In addition, I pointed out that the expression “possessed essentially by a being” has no meaning in the context in which CM uses it. CM tried to respond to this by appeal to the example of his computer. He said that it has essential properties, but “being possessed by CM” is not one of them. But he did not supply any example of one of those essential properties. Perhaps what he means is that since the object is identified as a computer, its essential properties would be the defining properties of a computer. But in that case, we are given a word, “computer,” which we can look up in the dictionary to get essential properties. That does not apply in the case of CM’s definition of “God” as “that which possesses every negative property that can be possessed essentially by a being,” since we are not there supplied with any word which we can look up in the dictionary to get essential properties. Thus, CM’s computer example is irrelevant to my objection. CM has still not supplied any meaning for the expression “possessed essentially by a being” as it appears in his definition of “God.” As a result, the word “God” as it appears in ANP is meaningless, and the whole argument, for this reason as well as others, is unintelligible.

V: God’s Alleged Nondeficiency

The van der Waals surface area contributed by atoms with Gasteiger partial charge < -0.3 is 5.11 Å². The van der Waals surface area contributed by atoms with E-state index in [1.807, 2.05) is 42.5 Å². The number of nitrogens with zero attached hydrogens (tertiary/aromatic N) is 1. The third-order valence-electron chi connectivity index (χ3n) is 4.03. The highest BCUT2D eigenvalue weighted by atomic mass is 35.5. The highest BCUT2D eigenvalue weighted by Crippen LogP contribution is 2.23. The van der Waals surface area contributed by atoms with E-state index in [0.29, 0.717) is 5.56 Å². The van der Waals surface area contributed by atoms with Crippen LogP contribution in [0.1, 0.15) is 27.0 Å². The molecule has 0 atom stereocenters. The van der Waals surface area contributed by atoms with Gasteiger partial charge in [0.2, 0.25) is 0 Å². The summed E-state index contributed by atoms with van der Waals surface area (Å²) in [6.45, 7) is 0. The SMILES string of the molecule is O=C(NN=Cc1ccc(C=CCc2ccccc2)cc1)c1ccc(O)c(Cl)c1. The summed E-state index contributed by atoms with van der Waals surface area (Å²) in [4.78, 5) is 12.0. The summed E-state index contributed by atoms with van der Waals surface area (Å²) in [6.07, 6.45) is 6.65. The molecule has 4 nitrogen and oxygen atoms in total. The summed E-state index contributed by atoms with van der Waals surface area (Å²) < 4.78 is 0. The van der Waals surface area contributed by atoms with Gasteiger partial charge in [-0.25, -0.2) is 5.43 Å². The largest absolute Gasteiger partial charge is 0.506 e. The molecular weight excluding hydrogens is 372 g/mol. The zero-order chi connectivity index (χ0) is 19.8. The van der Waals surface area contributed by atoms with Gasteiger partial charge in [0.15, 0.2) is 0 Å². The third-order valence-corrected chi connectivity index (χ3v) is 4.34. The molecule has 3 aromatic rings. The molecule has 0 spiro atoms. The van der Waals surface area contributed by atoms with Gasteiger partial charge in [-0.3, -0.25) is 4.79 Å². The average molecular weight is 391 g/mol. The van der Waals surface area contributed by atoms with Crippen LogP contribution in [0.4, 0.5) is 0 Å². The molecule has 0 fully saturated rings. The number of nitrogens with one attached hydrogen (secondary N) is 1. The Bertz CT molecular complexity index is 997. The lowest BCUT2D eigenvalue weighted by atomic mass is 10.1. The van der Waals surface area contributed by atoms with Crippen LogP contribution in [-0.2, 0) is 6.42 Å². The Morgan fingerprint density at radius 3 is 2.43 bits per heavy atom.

I had listed nine properties as possible divine attributes and invited CM to tell us which ones are possessed by his deity. His reply was: “[None] of the positive properties on Drange’s list apply to God.” It is unclear which ones are the “positive” properties, but presumably they are the following: (1) having a desire to create something, (2) being able to change, (3) existing in space & time, (4) being like a person (e.g., having emotions), (5) having desires and hopes regarding humanity, (6) being pleased or displeased by various human actions, (7) feeling compassion for humans when they suffer, (8) sacrificing himself/itself for others, and (9) knowing for sure what he/it will do in the future. CM is saying that his deity does not have any of these nine properties. But all, or almost all, of these properties are basic constituents of the Christian concept of God. It is clear, then, that whether or not CM has intelligibly defined the term “God,” he is very definitely not addressing the Christian concept of God. Thus, he has not done in this debate that which he initially said he would do.